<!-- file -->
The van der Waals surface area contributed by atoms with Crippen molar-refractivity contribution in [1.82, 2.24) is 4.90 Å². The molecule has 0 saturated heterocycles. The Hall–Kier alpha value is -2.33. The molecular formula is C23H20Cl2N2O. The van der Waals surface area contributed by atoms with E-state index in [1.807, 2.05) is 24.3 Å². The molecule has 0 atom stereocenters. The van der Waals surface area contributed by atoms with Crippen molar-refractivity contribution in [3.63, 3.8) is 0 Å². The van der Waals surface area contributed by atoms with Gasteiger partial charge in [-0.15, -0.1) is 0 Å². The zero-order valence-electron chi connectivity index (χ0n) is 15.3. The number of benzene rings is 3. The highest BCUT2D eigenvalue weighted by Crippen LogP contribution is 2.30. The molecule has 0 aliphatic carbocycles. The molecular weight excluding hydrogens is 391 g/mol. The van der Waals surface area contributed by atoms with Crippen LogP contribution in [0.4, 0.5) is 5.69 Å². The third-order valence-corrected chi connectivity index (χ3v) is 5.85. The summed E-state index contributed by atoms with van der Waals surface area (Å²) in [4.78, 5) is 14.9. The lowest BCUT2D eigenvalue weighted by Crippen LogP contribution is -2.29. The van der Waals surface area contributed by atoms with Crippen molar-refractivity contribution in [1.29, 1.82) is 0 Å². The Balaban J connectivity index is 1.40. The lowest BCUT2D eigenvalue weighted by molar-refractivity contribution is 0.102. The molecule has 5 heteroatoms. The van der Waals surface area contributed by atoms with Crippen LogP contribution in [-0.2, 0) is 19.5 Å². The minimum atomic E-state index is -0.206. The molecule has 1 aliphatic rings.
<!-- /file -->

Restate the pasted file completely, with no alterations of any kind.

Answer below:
The van der Waals surface area contributed by atoms with Crippen molar-refractivity contribution in [1.82, 2.24) is 4.90 Å². The molecule has 0 saturated heterocycles. The Hall–Kier alpha value is -2.33. The molecular formula is C23H20Cl2N2O. The van der Waals surface area contributed by atoms with E-state index in [1.807, 2.05) is 24.3 Å². The molecule has 0 atom stereocenters. The van der Waals surface area contributed by atoms with Crippen molar-refractivity contribution in [3.63, 3.8) is 0 Å². The van der Waals surface area contributed by atoms with Gasteiger partial charge in [-0.15, -0.1) is 0 Å². The zero-order valence-electron chi connectivity index (χ0n) is 15.3. The number of benzene rings is 3. The highest BCUT2D eigenvalue weighted by Crippen LogP contribution is 2.30. The molecule has 0 aliphatic carbocycles. The molecular weight excluding hydrogens is 391 g/mol. The van der Waals surface area contributed by atoms with Crippen LogP contribution in [0.4, 0.5) is 5.69 Å². The third-order valence-corrected chi connectivity index (χ3v) is 5.85. The summed E-state index contributed by atoms with van der Waals surface area (Å²) in [4.78, 5) is 14.9. The lowest BCUT2D eigenvalue weighted by Crippen LogP contribution is -2.29. The van der Waals surface area contributed by atoms with Crippen molar-refractivity contribution in [1.29, 1.82) is 0 Å². The Balaban J connectivity index is 1.40. The lowest BCUT2D eigenvalue weighted by molar-refractivity contribution is 0.102. The molecule has 5 heteroatoms. The van der Waals surface area contributed by atoms with Crippen LogP contribution in [-0.2, 0) is 19.5 Å². The minimum atomic E-state index is -0.206. The molecule has 1 aliphatic rings.